Five years ago, Joshua Shultz was a full-time business consultant whose secret desire of becoming a film director seemed like an improbable pipe dream, not even worth pursuing. But, the obvious perk about living in Los Angeles is the likelihood of knowing somebody in the movie business and it was one of Shultz’s friends that approached him with an initial opportunity that would set him on a fast, life changing career path. Tapping into his remarkable, raw talent for capturing beauty and artistic visions from behind the lens, Joshua Shultz’s self-taught, signature style photography quickly skyrocketed him to shooting celebrities, actors, models and musicians, and his work being featured in major publications such as US Weekly and Rolling Stone.
But he didn’t stop there. Joshua Shultz not only become a recognized name in photography, he is also making his mark as a director as well. With his timeless style that goes back to classic filmmaking and a fresh flair for visual storytelling, he is breaking directorial ground and creating his own genre of artistry in film.
Jana Ritter: You were a business consultant who basically ended up behind the camera by accident. How did that happen?
Joshua Shultz: I had always wanted to be a director from an early age but I never had the confidence to pursue it and instead I got my business degree and ended up doing pretty well as a business consultant. I had basically ruled out the possibility of having any type of artistic career, but a good opportunity came my way that allowed me to bring my business skills into the film world. A friend asked me to produce a music video for Brandon Boyd from Incubus and I immediately jumped in. As a producer it was extremely challenging because we had a low budget for what we wanted to accomplish but we ended up pulling it off and next thing you know, that same friend called me up again with a completely different opportunity.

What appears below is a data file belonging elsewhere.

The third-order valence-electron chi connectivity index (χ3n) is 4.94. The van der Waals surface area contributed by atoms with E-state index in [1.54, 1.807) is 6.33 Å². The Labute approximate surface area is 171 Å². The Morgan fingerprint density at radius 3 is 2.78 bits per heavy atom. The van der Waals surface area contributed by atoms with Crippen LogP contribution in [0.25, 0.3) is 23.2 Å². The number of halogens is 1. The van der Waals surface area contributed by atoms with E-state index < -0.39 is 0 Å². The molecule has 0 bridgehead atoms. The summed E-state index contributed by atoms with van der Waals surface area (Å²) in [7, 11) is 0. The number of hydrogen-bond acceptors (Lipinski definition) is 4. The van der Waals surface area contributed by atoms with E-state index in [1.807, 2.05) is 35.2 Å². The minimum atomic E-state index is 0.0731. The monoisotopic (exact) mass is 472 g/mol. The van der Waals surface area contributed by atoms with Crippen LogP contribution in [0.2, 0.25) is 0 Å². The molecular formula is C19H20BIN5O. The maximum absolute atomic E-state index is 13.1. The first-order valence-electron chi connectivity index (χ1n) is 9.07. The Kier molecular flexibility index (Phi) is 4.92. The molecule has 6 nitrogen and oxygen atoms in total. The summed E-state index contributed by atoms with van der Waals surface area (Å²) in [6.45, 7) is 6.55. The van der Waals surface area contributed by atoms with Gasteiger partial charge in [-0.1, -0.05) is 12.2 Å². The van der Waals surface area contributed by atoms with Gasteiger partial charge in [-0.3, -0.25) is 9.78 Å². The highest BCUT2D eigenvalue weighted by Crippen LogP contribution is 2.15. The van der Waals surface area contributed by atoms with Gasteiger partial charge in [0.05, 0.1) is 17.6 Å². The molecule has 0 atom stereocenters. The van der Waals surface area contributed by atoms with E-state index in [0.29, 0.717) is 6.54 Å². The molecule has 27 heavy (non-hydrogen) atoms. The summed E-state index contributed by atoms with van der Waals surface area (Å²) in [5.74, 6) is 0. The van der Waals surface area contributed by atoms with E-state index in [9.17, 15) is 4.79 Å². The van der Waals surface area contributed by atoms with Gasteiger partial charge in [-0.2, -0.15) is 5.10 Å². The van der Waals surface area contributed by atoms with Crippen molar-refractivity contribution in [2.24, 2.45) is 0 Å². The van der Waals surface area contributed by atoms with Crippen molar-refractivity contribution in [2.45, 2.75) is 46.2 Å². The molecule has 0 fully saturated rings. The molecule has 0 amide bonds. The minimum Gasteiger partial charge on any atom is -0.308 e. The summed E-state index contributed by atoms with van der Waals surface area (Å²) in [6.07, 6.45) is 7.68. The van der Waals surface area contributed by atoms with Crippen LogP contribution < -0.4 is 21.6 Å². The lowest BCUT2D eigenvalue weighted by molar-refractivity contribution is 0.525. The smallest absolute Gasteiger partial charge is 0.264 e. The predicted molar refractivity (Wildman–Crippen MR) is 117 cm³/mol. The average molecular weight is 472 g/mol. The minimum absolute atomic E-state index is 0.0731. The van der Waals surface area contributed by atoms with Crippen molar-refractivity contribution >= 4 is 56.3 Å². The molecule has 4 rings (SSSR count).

They were a shooting a music video for Band of Horses up in Big Sur and the camera guy had backed out last minute and they were desperate. I knew nothing about being a DP and they basically showed me how to turn the camera on and that was about it. The entire time we were shooting, I felt this huge responsibility and I was terrified that they would end up hating the footage. But they ended up using a lot of the shots that I really liked and I was inspired to do more. Immediately when I returned to Los Angeles, I did a photo shoot with my friend Sara and I posted it and I was suddenly getting a lot of attention from it.
JR: You quickly become known as a celebrity photographer with your work being featured in major publications such as the Rolling Stone and US Weekly etc. How did that happen so quickly?
JS: I just kept learning the camera by doing photo shoots on my own and asking models and friends to come model for me. I wanted to learn through doing the actions and so I would put the camera at a setting, take a photo and then see how that photo made me feel. Then I would remember the setting for each specific result and I would try many variations of this. Jessica Parker Kennedy was one of the first celebrities who contacted me after she had seen my work on-line and after we did a shoot together, she was blown away. Then my name started to get out there and other celebs started reaching out and asking me about doing shoots with them, and a number of magazines starting contacting me as well. My next major shoot was with actress Amanda Crew, who is on the TV show, Silicon Valley, and then I shot a number of other actors and then I started to shoot bands as well. Not long after I shot Imagine Dragons, I was contacted by Rolling Stone and they asked if they could use the Imagine Dragon’s photo in their next issue. Of course I said “yes” and I was obviously very excited. Around that same time I had also shot Shay Mitchell from Pretty Little Liars and then US Weekly asked if they could publish that photo as well. It was amazing having both pictures published in two major magazines at the same time. Then the flood of photo shoots really started pouring in.
JR: Who are some of your favorite celebrities that you’ve had the opportunity to shoot? Is it more challenging to capture what you need with more high profile personalities?